Wall heater, inductive or resistive load?

I have a 1KW panel heater that I'd like to control with a remote
electronic thermostat. Thermostat switch contacts are rated 5A 250V
resistive and 3.5A 250V inductive. Should I consider the heater a
resistive or inductive load??
TIA
Reply to
nospam
Its a resistive load but I'd guess that a 5A switch is not enough.
Assuming 230 volts supply, the heater will draw 4 and a third amps
Thats a bit close for me.
I could and probably will be wrong
fray
Reply to
Fray McBentos
In article ,
It's mainly resistive but like all heating elements and filament lights will have a much lower cold resistance than the hot one, so will draw more current than its working rating at switch on. Which I'd guess would be dangerously close to the thermostat's maximum. You could measure the cold resistance and work it out, though.
Reply to
Dave Plowman (News)
In article , "Dave Plowman (News)" writes:
Most heaters don't have any switch-on surge -- temperature coefficient of Nichrome is pretty near zero (as compared with tungsten anyway), and it's not normally heated through the same temperature change either.
Reply to
Andrew Gabriel
Hi Whew whatever happened to manufacturers putting 5A dc 3.5A ac on their switches. As for your heater its impedence depends on the manufacturing process some panel heaters have a punched strip (looks like a row of hairgrips on a plate) these have a lower impedence compared to the coil wound fan panel heaters. In any case i would recommend a 10 or 13A rated stat due to the start surge of the heater and the back EMF at switch off under load.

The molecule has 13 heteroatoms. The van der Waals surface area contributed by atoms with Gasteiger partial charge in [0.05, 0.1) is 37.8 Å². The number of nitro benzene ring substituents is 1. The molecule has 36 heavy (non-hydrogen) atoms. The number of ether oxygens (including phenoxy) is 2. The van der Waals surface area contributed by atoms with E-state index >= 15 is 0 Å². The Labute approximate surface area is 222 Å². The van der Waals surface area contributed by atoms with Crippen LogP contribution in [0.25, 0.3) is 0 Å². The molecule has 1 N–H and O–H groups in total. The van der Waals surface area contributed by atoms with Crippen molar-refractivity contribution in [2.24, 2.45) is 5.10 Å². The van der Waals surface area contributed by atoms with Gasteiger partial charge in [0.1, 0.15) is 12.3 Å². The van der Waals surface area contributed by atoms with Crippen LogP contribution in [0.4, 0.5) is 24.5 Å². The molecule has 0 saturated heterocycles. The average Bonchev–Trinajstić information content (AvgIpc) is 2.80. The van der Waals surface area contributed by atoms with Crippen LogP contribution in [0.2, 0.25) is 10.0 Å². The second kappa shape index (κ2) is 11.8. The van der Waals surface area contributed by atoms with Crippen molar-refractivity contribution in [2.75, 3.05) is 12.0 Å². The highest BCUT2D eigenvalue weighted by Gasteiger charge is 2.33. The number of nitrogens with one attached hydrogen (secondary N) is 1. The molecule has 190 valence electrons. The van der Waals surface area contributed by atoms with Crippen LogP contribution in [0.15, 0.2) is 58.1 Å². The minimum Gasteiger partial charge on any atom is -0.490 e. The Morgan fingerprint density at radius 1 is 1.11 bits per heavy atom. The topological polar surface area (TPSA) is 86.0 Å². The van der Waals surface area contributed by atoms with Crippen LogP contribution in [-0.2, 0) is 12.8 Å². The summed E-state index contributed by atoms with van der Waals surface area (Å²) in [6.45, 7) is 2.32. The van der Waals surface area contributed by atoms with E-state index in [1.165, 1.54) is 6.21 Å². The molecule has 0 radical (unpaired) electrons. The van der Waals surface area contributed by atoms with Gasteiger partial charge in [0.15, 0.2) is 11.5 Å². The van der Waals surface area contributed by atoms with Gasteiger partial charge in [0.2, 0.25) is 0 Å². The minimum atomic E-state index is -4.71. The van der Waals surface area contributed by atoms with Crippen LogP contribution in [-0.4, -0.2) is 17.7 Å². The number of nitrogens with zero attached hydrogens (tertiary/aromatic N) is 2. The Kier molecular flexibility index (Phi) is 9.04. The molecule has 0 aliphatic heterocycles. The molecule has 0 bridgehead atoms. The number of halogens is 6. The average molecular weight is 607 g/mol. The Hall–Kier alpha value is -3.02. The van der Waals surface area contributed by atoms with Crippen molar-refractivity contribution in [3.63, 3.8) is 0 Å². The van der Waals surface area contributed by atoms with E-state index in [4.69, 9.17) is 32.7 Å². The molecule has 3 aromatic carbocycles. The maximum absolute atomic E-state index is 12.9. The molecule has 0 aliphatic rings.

HTH
CJ
Reply to
cj
In article , snipped-for-privacy@davenoise.co.uk says...
Just because we atheists don't believe in him doesn't mean he doesn't exist.
Reply to
Skipweasel
In article , fred writes:
Over 20 years ago, I bought a bathroom fan heater (Dimplex). Although it was set down to just 1kW (could be set to 1kW or 2kW at installation time), the integral pull cord switch burned out in about 3 months. I cleaned up the switch and fitted a small contactor into a cavity inside the heater which was for a shaver isolating transformer in a different heater model, with the switch operating just the contactor. It's been running fine ever since. Apart from the inadequate switch, it was very well built.
Reply to
Andrew Gabriel
In article , Andrew Gabriel writes
Fan motor - now that's a candidate for both inrush and back emf.
Reply to
fred

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